Gavin: What are your thoughts on being displayed at House Gallery this month and working with Julie Dunker?
Jared: I'm thrilled to show at House with Julie. She has a great eye and her space is gorgeous. She keeps her walls and floors so pristine that it felt like a crime to drip ink all over them -- but the wall/floor paintings also look best within that immaculate environment so I'm grateful she let me do it.
Gavin: Moving on to local art, what are your thoughts on our art scene, both good and bad?
Jared: The Salt Lake contemporary art scene seems to be growing in leaps and bounds. I don't focus on anything that would be considered bad about the scene. Complaining about art in Utah is too obvious and boring a conversation. It's more exciting to focus on the great people that are here and the amazing shows and events that are growing in this city despite its diminutive size.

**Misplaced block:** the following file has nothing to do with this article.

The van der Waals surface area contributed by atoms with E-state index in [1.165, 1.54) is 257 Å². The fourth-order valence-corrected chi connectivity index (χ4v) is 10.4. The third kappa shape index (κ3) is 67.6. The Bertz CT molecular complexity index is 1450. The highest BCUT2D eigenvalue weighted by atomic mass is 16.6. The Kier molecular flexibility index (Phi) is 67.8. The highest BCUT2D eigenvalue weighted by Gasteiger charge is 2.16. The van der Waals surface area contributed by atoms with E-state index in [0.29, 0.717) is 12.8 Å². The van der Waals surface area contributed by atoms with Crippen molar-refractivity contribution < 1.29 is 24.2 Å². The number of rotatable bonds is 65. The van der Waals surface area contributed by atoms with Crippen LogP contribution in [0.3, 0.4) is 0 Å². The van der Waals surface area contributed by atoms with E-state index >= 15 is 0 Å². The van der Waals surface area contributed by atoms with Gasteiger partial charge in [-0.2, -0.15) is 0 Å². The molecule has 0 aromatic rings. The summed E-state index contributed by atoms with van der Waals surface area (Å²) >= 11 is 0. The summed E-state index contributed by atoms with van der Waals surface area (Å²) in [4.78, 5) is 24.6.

Gavin: Is there anything you believe could be done to make things more prominent?
Jared: You know, I saw this -- "things becoming more prominent" -- happening in Richmond, which is similar in size to SLC, and they have an unusually vibrant art scene, and Gallery Stroll was a huge event every month. I'm not sure how to do that, but it definitely had a lot to do with the strength of VCU and the contemporary-art museum there. It seems the more they grew in prominence and attracted more and better artists to the city, the more contemporary galleries and art centers sprung up, collectors were born, and the more pride the city took in its contemporary arts.
Gavin: Who are some local artists you believe people should be checking out?